1. Hydrothermal stability of SAPO-34 for refrigeration and air conditioning applications

    SciTech Connect (OSTI)

    Chen, Haijun; Cui, Qun; Wu, Juan; Zhu, Yuezhao; Li, Quanguo; Zheng, Kai; Yao, Huqing

    2014-04-01

    Graphical abstract: The SAPO-34 was synthesized by a hydrothermal method using diethylamine as a template. Water adsorption strength on SAPO-34 is between that on 13X and A type silica gel. During 100–400 Pa, the water uptake on SAPO-34 increases sensitively to pressure, and equilibrium water uptake reaches 0.35 kg/kg, 25% higher than 13X. SAPO-34 shows no significant reduced cyclic water uptake over 60 cycles. Most of the initial SAPO-34 phase is restored, while the regular cubic-like morphology is well maintained, and the specific surface area only decreases by 8.6%. - Highlights: • Water adsorption strength on SAPO-34 is between that on 13X and A type silica gel. During 100–400 Pa, the water uptake on SAPO-34 increases sensitively to pressure, and equilibrium water uptake reaches 0.35 kg/kg, 25% higher than 13X. • SAPO-34 with diethylamine as the template shows no significant reduced cyclic water uptake over 60 cycles, and most of the initial SAPO-34 phase is well maintained. • SAPO-34 has an excellent adsorption performance and a good hydrothermal stability, thus is promising for application in adsorption refrigeration. - Abstract: Hydrothermal stability is one of the crucial factors in applying SAPO-34 molecular sieve to adsorption refrigration. The SAPO-34 was synthesized by a hydrothermal method using diethylamine as a template. Both a vacuum gravimetric method and an intelligent gravimetric analyzer were applied to analyze the water adsorption performance of SAPO-34. Cyclic hydrothermal performance was determined on the modified simulation adsorption refrigeration test rig. Crystal phase, morphology, and porosity of SAPO-34 were characterized by X-ray diffraction, scanning electron microscopy, and N{sub 2} sorption, respectively. The results show that, water adsorption strength on SAPO-34 is between that on 13X and A type silica gel. During 100–400 Pa, the water uptake on SAPO-34 increases sensitively to pressure, and equilibrium water uptake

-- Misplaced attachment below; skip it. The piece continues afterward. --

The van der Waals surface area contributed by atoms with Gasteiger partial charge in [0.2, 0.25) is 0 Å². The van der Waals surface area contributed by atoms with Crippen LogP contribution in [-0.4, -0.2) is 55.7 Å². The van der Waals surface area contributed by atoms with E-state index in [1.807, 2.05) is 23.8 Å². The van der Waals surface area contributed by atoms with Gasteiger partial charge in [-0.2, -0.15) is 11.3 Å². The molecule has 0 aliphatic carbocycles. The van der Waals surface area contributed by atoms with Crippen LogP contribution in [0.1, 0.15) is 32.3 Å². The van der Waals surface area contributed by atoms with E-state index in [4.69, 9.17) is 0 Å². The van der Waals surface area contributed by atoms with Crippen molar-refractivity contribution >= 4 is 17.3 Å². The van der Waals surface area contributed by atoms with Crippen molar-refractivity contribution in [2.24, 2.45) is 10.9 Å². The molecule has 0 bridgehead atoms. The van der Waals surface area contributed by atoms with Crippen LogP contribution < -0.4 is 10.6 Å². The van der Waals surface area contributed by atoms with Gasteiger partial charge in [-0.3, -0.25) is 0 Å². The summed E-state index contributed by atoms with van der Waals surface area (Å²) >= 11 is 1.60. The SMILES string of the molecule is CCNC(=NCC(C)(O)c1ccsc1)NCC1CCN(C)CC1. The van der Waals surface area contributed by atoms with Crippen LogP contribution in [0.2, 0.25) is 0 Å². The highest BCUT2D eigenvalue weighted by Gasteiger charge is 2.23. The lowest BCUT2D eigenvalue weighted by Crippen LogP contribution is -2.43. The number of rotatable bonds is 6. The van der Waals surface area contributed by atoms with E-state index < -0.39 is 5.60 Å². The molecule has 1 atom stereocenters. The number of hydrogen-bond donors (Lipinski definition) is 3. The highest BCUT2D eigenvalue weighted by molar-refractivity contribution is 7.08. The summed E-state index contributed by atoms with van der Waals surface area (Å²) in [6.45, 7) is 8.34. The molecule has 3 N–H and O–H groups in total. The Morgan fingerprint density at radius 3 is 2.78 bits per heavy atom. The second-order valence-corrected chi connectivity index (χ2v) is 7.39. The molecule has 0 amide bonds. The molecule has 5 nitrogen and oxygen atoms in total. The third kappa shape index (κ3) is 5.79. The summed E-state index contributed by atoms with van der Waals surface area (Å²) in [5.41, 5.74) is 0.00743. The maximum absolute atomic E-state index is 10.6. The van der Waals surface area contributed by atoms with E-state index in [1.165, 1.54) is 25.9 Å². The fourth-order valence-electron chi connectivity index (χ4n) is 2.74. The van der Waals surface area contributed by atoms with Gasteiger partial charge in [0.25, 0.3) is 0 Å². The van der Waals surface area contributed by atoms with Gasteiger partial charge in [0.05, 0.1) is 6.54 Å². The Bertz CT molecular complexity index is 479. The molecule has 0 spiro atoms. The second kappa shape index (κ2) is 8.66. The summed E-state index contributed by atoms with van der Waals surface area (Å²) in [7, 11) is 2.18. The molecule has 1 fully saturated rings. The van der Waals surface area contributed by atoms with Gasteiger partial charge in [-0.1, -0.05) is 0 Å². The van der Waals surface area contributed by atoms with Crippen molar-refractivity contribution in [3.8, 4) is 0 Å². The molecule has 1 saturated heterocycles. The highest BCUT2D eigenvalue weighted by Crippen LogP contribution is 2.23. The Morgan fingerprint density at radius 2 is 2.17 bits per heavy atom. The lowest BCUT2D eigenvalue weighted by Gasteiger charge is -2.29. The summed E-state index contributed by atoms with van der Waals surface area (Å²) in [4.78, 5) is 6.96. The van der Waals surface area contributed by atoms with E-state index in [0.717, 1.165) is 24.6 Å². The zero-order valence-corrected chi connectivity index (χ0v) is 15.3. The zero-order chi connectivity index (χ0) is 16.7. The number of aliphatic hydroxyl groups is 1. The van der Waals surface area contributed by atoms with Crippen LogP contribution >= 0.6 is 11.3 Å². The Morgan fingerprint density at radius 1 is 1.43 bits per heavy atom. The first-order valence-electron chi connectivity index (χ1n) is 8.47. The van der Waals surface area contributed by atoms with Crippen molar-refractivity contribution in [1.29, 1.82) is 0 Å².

2. Review and Assessment of Commercial Vendors/Options for Feeding and Pumping Biomass Slurries for Hydrothermal Liquefaction

    SciTech Connect (OSTI)

    Berglin, Eric J.; Enderlin, Carl W.; Schmidt, Andrew J.

    2012-11-01